Due to the chasm in Brazil that exists between law on paper and “law” in practice, anyone wishing to understand how the country works in reality will need also to consider the ways in which people are able to excuse themselves from submission to laws.
In order to understand the reasons for problems blocking the rule of law from taking hold in Brazilian society, this article explains three curious expressions that are quite important in helping reveal crucial aspects of Brazil’s legal culture: ‘a lei não pegou‘ (the law did not take hold); ‘para inglês ver‘ (for the English to See); and ‘jeito‘.
A lei não pegouf (The law did not take hold)
One would be quite right in asserting that many laws have been introduced in Brazil with the almost certain knowledge that they will never be respected. Thus, as law professor Keith S. Rosenn points out: “Brazilians refer to law much in the same manner as one refers to vaccinations. There are those who take, and those who do not”.
He gives the insightful example of a Minister of Justice, Francisco Campos, who in the 1930s responded to criticisms about the enactment of a new law that was identical to another enacted by the same government only a year earlier by saying: “There is no harm done, my son. We are going to publish this one because the other não pegou (did not take hold)”.
A lei não pegou (the law did not take hold) is the phrase that Brazilians commonly apply to the numerous instances in which positive laws can exist in theory but never in practice. Such laws are ineffectual despite their putative validity. They do not take hold when they supposedly contain unrealistic provisions related to such things as price controls, labour laws, or interest rates.
A good example of unrealistic provision is found in the original text of the Brazilian Constitution, which contained a section fixing the level of interest rates in the country at 12% a year. The provision was never truly enforced, because doing so would completely paralyse the country’s economic activities.
But one of the best examples of a well-known legislation not taking hold involves the prohibition of a popular gambling racked called jogo do bicho (animal’s game). The law was enacted more than one hundred years ago, but this illegal activity currently employs more than 700,000 people and grosses more than $150 million dollars a month.
Although the game still remains illegal, candidates for public office have normally sought support from gambling bosses, “who are known to contribute heavily to political campaigns”. In Rio de Janeiro, gambling bosses sponsor official events, such as the world-renowned Carnaval, as well as the electoral campaigns of numerous politicians, including high-ranking government authorities.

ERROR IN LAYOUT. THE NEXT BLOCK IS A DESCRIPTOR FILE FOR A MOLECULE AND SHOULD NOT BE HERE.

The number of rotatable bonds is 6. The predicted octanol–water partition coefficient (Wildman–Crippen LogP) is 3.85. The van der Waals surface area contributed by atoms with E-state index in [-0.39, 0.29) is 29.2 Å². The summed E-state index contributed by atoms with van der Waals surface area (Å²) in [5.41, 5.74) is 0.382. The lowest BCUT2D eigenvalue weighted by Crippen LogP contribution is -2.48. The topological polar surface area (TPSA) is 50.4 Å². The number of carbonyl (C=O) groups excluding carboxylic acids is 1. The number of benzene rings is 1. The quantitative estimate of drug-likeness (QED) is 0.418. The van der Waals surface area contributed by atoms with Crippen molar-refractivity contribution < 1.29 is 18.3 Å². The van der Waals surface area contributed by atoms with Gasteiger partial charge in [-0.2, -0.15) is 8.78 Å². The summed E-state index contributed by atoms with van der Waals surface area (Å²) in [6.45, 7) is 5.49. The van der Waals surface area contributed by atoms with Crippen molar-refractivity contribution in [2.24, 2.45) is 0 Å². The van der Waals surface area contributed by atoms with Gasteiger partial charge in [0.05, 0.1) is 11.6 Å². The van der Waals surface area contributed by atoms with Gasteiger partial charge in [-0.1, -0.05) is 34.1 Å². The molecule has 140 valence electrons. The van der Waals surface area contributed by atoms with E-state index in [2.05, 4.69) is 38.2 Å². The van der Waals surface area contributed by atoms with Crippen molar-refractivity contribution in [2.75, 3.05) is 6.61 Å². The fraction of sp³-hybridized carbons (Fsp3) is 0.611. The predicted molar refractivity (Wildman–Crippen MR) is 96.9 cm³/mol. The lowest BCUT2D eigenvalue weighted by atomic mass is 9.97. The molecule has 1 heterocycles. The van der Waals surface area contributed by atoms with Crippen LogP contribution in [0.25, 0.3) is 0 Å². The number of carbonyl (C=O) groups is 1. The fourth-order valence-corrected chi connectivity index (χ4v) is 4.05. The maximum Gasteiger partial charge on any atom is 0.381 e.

Para inglês ver (For the English to See)
Para inglês ver (for the English to see) is another curious expression of Brazil’s culture. It was coined in the first quarter of the nineteenth century, and now refers to any situation where something on the surface appears for all intents and purposes to have been done, while beneath nothing has, in actual fact, changed. Since it is quite an illuminating expression, it is worthwhile giving a proper account of its origins.
Under pressure from Great Britain, which had effectively helped Brazil in its negotiations for independence from Portugal, the Brazilian government signed a treaty in 1826 promising to abolish the slave trade within four years. On 7 November 1831, the pledge appeared to be honoured, with the enactment by the Brazilian Parliament of a statute declaring the freedom of all Africans entering the country as slaves.
But what the British government did not know was that the 1831 statute, as Brazilians started saying amongst themselves, was only “for the English to see”. The members of the Brazilian elite did not really wish to stop the much profitable business of slave trade, as they thought its end would eliminate the supply of labour.
Behind the large façade, over a twenty-year period following the enactment of the 1831 legislation, around one million Africans were illegally brought to Brazil as slaves. In the 1880s, most of the slaves were actually people, or relatives of people, who were illegally brought to the country after 1831. Slaveholders bypassed the law by registering the slaves as having been imported before the enactment of that legislation.
Africans who disembarked on the coast of Brazil found no one to set them free as the law required. According to Joaquim Nabuco, the great leader of the Brazilian anti-slavery movement, “the only pleas on their behalf were made by British ministers and were heard in the British Parliament”. Thus, in 1845 the Parliament of Great Britain decided to enact the Aberdeen Bill, authorising the British admiralty courts to judge and condemn any Brazilian ship involved in slave-trading.
The British action was legally justified on the basis of a treaty signed by both countries in 1826 condemning the slave trade as a form of piracy. Under huge pressure from powerful Great Britain, the Brazilian Parliament, on 4 September 1850, rushed to pass new legislation establishing harsher penalties for anyone involved with the slave trade. This law was much better applied, being not merely, in this case, just “for the English to see”. Nevertheless, in 1851 alone, more than 3,000 Africans were still illegally brought to the country as slaves.
The Brazilian government has ever since been enacting many laws that are just for the English (or anybody else) to see. In such circumstances, a law is enacted so as to confer the false impression that authorities are really willing to do something about the matter of concern, while in practice nothing is done at all. The 1988 Constitution contains many legal provisions that are only for the “English to see”.